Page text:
The opening observe on “Tender,” Zzzahara’s sophomore solo album, feels just like the doo-wop-influenced surf pop of the ’50s and ’60s. Then two minutes in, “Dust” delivers the album’s first huge second, a serrated guitar solo that rips by way of the tune’s old-old-days motif and harkens to the lick that powers the grabby 1974 Wings hit “Let Me Roll It.”

It is sudden, nevertheless it’s not stunning for followers of the Angeleno’s first effort, 2022’s “Liminal Spaces.” They’ve once more pulled distinct threads from disparate manufacturers of rock and pop from throughout generations and laced them collectively for a shiny, rough-edged assortment of assorted songs.

“I would describe the sound of Zzzahara as big and melodic,” the singer, guitarist, and songwriter informed Sound of Life in February. “I think the sound sort of morphed naturally into a more mature sound with lots of thought behind it. Honestly, it’s like a medley of different rock genres.”

Most outstanding are the various offshoots of the British Isles’ post-punk motion of the ’80s and ’90s — indie rock, new wave, shoegaze, jangle pop, gothic rock, neo-psychedelia (hardly an exhaustive checklist) — adopted by New York Metropolis’s post-punk revival, then these beachy moods that shine on “Dust” and return in an enormous manner for observe seven, “U.”

Throughout the album, Zzzahara’s informal but wistful vocals smack of confession, of a personal dialog backgrounded by a set of the yard exhibits they attended whereas developing in Southern California. The artist sings of previous love on “Hey Familiar Face,” of frustration and psychological well being on “Girls on SSRIs Don’t Cry,” and of their hometown on “Kensington.”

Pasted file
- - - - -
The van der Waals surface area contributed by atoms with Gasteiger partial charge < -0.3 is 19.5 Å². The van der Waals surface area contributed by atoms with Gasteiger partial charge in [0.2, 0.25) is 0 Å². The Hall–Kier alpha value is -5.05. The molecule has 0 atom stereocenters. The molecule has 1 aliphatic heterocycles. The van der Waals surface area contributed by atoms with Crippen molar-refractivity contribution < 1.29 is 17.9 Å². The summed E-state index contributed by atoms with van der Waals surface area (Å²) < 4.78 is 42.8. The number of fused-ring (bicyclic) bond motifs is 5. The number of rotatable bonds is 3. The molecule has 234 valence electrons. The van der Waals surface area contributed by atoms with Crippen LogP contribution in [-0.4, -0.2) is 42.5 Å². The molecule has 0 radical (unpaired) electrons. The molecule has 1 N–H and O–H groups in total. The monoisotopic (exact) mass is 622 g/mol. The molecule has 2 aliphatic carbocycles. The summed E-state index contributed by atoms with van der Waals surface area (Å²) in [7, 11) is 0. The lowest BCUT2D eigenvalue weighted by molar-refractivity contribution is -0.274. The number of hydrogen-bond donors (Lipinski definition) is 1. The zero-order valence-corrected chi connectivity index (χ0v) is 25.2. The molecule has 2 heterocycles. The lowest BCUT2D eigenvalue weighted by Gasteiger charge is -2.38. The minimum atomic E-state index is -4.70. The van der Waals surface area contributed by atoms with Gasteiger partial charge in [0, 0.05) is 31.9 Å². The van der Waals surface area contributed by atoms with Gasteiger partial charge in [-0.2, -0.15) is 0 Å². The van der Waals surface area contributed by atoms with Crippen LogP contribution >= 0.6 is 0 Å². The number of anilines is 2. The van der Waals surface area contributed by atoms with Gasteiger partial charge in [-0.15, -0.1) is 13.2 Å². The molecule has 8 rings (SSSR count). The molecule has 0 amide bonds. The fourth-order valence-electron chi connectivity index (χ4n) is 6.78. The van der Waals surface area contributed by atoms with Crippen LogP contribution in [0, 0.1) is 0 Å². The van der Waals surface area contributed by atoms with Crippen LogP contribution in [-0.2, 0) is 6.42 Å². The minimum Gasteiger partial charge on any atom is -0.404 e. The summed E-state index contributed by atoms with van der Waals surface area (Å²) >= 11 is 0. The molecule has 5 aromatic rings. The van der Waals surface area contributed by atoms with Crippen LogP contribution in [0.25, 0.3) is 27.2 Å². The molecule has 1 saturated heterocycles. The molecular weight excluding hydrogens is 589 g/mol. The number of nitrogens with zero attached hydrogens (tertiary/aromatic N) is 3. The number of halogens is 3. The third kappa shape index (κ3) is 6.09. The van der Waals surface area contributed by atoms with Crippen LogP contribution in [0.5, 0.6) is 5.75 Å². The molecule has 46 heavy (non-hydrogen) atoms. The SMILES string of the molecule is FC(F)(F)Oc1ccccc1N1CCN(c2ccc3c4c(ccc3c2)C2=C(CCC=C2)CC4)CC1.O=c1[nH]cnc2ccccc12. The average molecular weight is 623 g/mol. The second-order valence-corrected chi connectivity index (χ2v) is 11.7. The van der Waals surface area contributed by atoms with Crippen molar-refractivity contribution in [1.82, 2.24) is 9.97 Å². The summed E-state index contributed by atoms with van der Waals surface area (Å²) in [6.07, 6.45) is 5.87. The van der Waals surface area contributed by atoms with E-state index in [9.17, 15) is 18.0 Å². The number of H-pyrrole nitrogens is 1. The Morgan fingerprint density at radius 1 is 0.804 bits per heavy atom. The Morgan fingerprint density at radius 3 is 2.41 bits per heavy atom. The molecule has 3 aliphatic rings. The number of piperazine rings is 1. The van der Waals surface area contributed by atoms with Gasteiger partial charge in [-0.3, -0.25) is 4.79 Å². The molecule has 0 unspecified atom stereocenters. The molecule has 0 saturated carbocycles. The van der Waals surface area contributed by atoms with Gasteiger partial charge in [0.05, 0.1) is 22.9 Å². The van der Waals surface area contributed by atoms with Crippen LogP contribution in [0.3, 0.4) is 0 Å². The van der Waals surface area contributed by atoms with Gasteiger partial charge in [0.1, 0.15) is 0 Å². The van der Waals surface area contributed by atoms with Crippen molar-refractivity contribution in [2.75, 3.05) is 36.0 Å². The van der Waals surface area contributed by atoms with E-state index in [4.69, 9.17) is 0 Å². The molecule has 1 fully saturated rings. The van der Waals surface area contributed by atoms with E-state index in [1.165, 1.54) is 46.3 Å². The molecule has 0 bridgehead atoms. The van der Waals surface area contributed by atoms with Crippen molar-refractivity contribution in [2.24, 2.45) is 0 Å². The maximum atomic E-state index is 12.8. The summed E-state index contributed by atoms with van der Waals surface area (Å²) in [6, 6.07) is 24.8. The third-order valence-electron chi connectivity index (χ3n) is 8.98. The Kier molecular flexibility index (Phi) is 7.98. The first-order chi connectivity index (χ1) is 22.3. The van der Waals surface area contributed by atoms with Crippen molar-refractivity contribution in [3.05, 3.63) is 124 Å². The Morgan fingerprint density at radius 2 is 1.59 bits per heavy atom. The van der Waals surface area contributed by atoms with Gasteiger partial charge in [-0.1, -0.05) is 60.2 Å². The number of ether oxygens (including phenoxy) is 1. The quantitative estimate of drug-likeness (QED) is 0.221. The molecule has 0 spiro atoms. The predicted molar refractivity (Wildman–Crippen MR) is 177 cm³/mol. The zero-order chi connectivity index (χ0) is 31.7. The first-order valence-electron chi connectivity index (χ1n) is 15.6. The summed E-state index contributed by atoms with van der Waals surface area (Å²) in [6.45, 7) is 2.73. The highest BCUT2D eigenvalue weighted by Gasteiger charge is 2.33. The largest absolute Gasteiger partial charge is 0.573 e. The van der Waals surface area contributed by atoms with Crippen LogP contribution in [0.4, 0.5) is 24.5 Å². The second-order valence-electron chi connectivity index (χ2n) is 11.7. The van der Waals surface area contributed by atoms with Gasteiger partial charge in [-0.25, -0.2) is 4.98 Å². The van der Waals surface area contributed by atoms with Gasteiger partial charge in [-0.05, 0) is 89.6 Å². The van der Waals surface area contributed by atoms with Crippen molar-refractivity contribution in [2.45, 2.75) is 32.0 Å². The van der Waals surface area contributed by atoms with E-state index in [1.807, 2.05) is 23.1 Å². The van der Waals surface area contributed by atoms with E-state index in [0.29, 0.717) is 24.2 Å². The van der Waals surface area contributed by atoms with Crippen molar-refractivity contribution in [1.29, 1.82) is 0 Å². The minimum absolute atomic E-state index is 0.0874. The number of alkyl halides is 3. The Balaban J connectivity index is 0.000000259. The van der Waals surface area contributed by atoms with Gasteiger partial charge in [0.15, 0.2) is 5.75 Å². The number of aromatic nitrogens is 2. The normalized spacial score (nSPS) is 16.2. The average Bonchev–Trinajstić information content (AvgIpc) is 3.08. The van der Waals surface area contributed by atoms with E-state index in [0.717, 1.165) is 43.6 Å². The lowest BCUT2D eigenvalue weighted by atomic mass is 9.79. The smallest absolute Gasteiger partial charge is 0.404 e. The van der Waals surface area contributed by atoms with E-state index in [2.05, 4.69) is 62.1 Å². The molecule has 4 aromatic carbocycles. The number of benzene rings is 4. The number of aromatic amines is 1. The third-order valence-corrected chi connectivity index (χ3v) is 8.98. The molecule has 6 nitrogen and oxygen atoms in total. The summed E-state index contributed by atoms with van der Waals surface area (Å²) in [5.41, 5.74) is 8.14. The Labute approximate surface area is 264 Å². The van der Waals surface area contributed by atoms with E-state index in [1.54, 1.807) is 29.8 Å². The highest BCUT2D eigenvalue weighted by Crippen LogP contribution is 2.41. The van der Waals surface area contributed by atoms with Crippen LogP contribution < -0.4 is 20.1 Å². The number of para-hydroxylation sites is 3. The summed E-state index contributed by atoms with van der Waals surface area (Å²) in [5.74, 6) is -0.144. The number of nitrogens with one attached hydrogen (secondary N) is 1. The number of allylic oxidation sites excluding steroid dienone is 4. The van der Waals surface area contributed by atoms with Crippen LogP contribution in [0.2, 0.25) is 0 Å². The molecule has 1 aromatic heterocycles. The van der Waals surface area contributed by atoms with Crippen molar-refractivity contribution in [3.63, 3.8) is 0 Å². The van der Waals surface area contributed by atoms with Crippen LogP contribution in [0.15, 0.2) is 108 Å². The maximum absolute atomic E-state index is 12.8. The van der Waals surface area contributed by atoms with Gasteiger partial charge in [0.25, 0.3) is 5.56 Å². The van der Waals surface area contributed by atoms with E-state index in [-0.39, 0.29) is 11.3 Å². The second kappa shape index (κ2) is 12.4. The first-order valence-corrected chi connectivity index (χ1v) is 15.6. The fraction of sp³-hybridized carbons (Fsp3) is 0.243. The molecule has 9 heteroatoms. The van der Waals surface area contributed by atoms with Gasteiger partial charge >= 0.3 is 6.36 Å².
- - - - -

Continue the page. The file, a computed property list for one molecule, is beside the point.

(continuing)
“I grew up in northeast Los Angeles in the Highland Park neighborhood,” Zzzahara informed Sound of Life. “Growing up felt like an episode of ‘Skins’ but with more diversity, poverty and gang culture. I guess I was raised with street smarts and was able to learn how to navigate through my environment. A cool thing about all the rebellion in Highland Park was the music I was exposed to, and all the cool backyard shows.”

Whereas a lot of what will be mentioned of “Liminal Spaces” will be mentioned of “Tender,” that is to not say the initiatives sound the identical. Zzzahara seemingly may produce 100 albums with the identical strategy with out two songs overlapping (do not rule it out, both; the initiatives got here out 11 months aside). But each tune remains to be unmistakably them, to the purpose {that a} fan of the primary effort listening to the second with virgin ears in a bar needn’t affirm the supply with the bartender.

Pressed to differentiate the information, I would say the latter leans ever so barely extra into that early-aughts NYC scene — Strokes-y, Yeah Yeah Yeahs-y riffs; energetic drums and dour, crunchy, Interpol-y bass strains that propel tracks “IDK How to Luv,” “Peppermint,” and “Hey Familiar Face” — although the sunshine, noodly guitars and chilly drums of Britain’s The Smiths and The Remedy are by no means far, and you could possibly think about the latter’s Robert Smith somberly delivering every lyric.

“It was an honor to blast these out my head,” Zzzahara wrote on Instagram on Sept. 22, “Tender”‘s launch date. “I’ve always been bad at communicating so hopefully this resonates with y’all.”